Background: Effective treatments for Alzheimer’s disease (AD) remain elusive and the heterogeneity of the disease’s behavioral symptoms in its earliest stages make it difficult to detect those on a neurodegenerative trajectory with a high degree of accuracy. Beginning in 2005, digital audio recordings of spoken responses to neuropsychological tests administered to the Offspring cohort of the Framingham Heart Study were collected. We leveraged this unique database of audio recordings to test the feasibility of identifying voice biomarkers of dementia/AD.
Methods: From a pool of 7000+ recordings obtained between 2005-2016, we selected a subset that included those diagnosed with dementia by consensus review (n=107) and a control group that was not demented (n=35). The audio files were diarized (separating tester’s speech from that of the subject) and transcribed semi-automatically, and a set of acoustic and language-based features were computed on the annotated text. We posed the machine learning task as a classification problem and trained a random forest classifier using mean area under the receiver operating curve (AUC) scores across a 10-fold cross validation scheme as the performance metric.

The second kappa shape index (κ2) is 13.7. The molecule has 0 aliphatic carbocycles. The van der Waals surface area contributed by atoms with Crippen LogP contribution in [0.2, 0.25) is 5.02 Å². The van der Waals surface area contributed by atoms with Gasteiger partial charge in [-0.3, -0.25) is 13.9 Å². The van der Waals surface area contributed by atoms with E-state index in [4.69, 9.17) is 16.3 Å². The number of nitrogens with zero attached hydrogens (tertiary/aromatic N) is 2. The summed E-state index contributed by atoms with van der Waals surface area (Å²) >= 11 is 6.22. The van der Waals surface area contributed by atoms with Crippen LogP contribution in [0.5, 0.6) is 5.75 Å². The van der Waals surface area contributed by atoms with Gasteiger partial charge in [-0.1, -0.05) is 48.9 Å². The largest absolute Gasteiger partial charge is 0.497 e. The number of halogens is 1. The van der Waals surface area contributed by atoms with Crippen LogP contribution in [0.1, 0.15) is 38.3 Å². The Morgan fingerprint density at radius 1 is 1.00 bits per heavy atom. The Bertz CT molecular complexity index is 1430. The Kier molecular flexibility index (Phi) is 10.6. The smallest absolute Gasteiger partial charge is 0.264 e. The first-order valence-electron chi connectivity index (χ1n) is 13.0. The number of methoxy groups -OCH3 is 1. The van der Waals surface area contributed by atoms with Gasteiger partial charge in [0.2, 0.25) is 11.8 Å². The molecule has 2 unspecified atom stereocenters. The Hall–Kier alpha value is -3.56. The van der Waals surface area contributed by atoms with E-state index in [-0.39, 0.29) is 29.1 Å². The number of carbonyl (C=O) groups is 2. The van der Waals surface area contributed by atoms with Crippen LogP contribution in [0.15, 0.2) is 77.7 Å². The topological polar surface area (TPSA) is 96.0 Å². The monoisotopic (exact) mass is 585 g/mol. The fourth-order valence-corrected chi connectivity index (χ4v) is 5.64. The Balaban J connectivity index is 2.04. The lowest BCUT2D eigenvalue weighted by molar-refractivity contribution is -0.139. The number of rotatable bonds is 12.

Results: Using only context-agnostic acoustic features the model obtains an average AUC of 0.76. Adding natural language processing (NLP) based features boosts the value to 0.91.
Conclusions: While these results are preliminary, simple acoustic and language features computed over speech segments show promise for the development of accurate digital biomarkers of cognitive impairment. Future work will involve a bigger sample size and aim to determine whether these biomarkers can serve as a low-cost, scalable screening tool to accurately identify individuals-at-risk among the general population.